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Originally published December 11, 2013 at 5:44 PM | Page modified December 11, 2013 at 9:14 PM

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Mill Creek couple accused of pocketing cash donations

The state Attorney General’s Office is accusing a Mill Creek couple of soliciting donations with the false claim that the money would go to help disabled children.


Seattle Times staff reporter

Ask before you give

The state Attorney General’s Office recommends asking a solicitor for written material about the charity to research if donations help other charities as claimed. Also ask if the solicitor is registered with the Secretary of State’s Office. The office also warns that some fraudulent charities may have names that sound like well-established charities.

If you’ve been the victim of a consumer scam, file a complaint with the Attorney General’s Office by calling 1-800-551-4636 or visit http://www.atg.wa.gov/FileAComplaint.aspx.

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Again criminals can be so stupid. Did they really think a false charity wouldn't get... MORE
If true and they re convicted, prison for 10 years. If they have kids to bad, foster... MORE
I don't see why this should be regarded as any worse than the big banks funneling their... MORE

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The tables were colorful, draped with “Kures 4 Kids” banners of multiracial stick figures holding hands and with the words, “We Really Need Your Help.’’

But few, if any, of the donations collected at those tables — and others in Issaquah, Redmond and other locations — went to charities, according to the state Attorney General’s Office, which filed a lawsuit in King County Superior Court on Wednesday.

Much of the cash went to Michael and Amy Gannon, a Mill Creek couple, or their paid solicitors, according to the complaint accusing the Gannons of multiple violations of the Consumer Protection Act and the Charitable Solicitation Act.

Between October 2012 and June 2013, the Gannons recorded more than $35,000 in donations. Of that, their records say they gave $3,500 to charities, according to court documents.

The documents also say that because the donations are in cash, it is difficult to know how much was raised at any one time or to find and compensate the donors who were told they were giving to a cause that helped disabled children, which the suit says was not true.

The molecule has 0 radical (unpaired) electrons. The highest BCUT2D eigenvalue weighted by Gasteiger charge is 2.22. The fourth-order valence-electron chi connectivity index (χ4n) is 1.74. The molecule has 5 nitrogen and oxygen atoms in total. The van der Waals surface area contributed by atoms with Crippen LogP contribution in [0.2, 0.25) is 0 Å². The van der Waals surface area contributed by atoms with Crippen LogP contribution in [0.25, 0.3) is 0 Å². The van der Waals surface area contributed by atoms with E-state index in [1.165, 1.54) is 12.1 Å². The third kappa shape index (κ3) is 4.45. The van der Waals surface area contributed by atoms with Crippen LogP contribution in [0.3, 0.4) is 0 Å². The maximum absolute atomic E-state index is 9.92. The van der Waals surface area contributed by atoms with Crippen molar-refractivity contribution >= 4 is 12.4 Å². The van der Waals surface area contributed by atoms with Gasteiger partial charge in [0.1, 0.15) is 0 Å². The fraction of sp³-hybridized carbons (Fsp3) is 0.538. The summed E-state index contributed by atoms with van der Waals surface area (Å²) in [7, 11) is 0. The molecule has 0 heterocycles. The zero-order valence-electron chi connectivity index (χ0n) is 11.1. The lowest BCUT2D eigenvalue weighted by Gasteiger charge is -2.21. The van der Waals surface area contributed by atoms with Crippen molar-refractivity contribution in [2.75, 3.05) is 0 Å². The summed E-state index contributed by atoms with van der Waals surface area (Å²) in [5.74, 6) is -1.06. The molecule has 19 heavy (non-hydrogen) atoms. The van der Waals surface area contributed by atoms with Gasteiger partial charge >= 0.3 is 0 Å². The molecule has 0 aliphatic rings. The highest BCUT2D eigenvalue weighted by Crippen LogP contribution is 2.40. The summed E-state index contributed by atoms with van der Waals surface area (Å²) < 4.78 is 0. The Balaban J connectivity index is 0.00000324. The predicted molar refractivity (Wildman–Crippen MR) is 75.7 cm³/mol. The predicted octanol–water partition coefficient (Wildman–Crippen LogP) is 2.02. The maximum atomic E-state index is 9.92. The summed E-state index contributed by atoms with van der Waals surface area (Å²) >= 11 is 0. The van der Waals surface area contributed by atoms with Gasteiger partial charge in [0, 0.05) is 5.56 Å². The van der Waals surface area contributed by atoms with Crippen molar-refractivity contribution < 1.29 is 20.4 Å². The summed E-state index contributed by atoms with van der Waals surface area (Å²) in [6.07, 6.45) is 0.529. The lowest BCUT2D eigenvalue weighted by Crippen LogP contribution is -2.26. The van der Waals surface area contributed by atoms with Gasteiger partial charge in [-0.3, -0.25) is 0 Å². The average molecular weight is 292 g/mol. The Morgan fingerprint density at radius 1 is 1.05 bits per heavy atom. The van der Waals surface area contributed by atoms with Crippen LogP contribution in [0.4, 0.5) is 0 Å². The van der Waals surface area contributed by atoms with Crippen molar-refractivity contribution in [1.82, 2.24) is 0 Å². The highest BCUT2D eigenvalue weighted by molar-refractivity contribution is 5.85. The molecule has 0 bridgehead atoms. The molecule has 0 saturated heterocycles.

Michael Gannon said much of the information the Attorney General’s Office released Wednesday is incorrect. “We’re working with the attorney general and will do what we need to get this cleared up,” he said.

The complaint seeks a court order against Kures 4 Kids and the Gannons.

According to the lawsuit, the Gannons violated the two acts when they: created the false impression that most or all money would be used to assist families of children with disabilities; misrepresented paid solicitors as volunteers; misrepresented their relationship with various charitable organizations they claimed to raise money for; and failed to register as a commercial fundraiser with the secretary of state.

Michael Gannon’s involvement with charitable solicitation began in March 2012. At that time, he was working as the manager of Autism Awareness United in Snohomish County, a charity operated by Rena and Joseph Searles. In February, the attorney general alleged the Searleses violated the state Consumer Protection Act and the Charitable Solicitation Act. The couple signed a consent decree prohibiting them from working in charitable solicitations, documents say.

Michael Gannon, however, was not included in the consent decree. The documents say that Gannon had incorporated Kures 4 Kids in March 2012 and that when Autism Awareness was forced to close in October 2012 he began soliciting for that agency.

Earlier, he and the Searleses had been investigated by the state Department of Financial Institutions for numerous violations of the state Mortgage Broker Practices Act. They were involved with First Columbia Mortgage Corp., which was investigated for allegedly imposing unreasonable fees and failing to make required disclosures, according to court documents.

In 2011, Gannon, Joseph Searles and others settled the accusations without admitting guilt. Gannon and Joseph Searles signed a consent decree that prohibited them from working in the mortgage field.

The Associated Press contributed to this report.

Nancy Bartley: nbartley@seattletimes.com or 206-464-8522



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